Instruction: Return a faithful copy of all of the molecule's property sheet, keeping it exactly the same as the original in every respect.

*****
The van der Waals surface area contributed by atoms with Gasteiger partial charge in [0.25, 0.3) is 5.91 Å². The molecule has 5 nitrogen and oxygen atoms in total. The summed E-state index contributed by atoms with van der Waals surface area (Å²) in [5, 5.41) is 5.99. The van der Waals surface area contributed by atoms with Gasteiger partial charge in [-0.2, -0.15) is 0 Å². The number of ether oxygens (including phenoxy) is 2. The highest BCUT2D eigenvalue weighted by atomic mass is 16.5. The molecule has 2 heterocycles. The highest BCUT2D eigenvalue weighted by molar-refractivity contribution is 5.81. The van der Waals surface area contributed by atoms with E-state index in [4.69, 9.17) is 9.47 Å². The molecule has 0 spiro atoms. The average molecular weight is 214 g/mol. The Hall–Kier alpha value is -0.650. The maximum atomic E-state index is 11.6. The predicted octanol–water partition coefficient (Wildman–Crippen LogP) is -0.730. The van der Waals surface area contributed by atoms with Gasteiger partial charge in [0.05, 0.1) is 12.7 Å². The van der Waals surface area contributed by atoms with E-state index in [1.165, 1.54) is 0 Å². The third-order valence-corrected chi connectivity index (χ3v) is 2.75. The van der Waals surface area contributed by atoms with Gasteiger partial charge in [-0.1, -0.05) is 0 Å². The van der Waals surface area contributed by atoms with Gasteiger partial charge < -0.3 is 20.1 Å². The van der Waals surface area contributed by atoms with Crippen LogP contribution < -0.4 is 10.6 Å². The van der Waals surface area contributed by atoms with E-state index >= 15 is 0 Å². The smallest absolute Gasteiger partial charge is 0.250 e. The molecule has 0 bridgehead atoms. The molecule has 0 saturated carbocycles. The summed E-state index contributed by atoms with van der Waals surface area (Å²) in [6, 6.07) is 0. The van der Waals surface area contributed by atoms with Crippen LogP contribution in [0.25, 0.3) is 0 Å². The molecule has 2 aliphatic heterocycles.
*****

The van der Waals surface area contributed by atoms with Gasteiger partial charge in [0.25, 0.3) is 5.91 Å². The molecule has 5 nitrogen and oxygen atoms in total. The summed E-state index contributed by atoms with van der Waals surface area (Å²) in [5, 5.41) is 5.99. The van der Waals surface area contributed by atoms with Gasteiger partial charge in [-0.2, -0.15) is 0 Å². The number of ether oxygens (including phenoxy) is 2. The highest BCUT2D eigenvalue weighted by atomic mass is 16.5. The molecule has 2 heterocycles. The highest BCUT2D eigenvalue weighted by molar-refractivity contribution is 5.81. The van der Waals surface area contributed by atoms with E-state index in [4.69, 9.17) is 9.47 Å². The molecule has 0 spiro atoms. The average molecular weight is 214 g/mol. The Hall–Kier alpha value is -0.650. The maximum atomic E-state index is 11.6. The predicted octanol–water partition coefficient (Wildman–Crippen LogP) is -0.730. The van der Waals surface area contributed by atoms with Gasteiger partial charge in [0.05, 0.1) is 12.7 Å². The van der Waals surface area contributed by atoms with E-state index in [1.165, 1.54) is 0 Å². The third-order valence-corrected chi connectivity index (χ3v) is 2.75. The van der Waals surface area contributed by atoms with Gasteiger partial charge in [-0.1, -0.05) is 0 Å². The van der Waals surface area contributed by atoms with Gasteiger partial charge < -0.3 is 20.1 Å². The van der Waals surface area contributed by atoms with Crippen LogP contribution < -0.4 is 10.6 Å². The van der Waals surface area contributed by atoms with E-state index >= 15 is 0 Å². The smallest absolute Gasteiger partial charge is 0.250 e. The molecule has 0 bridgehead atoms. The molecule has 0 saturated carbocycles. The summed E-state index contributed by atoms with van der Waals surface area (Å²) in [6, 6.07) is 0. The van der Waals surface area contributed by atoms with Crippen LogP contribution in [0.25, 0.3) is 0 Å². The molecule has 2 aliphatic heterocycles.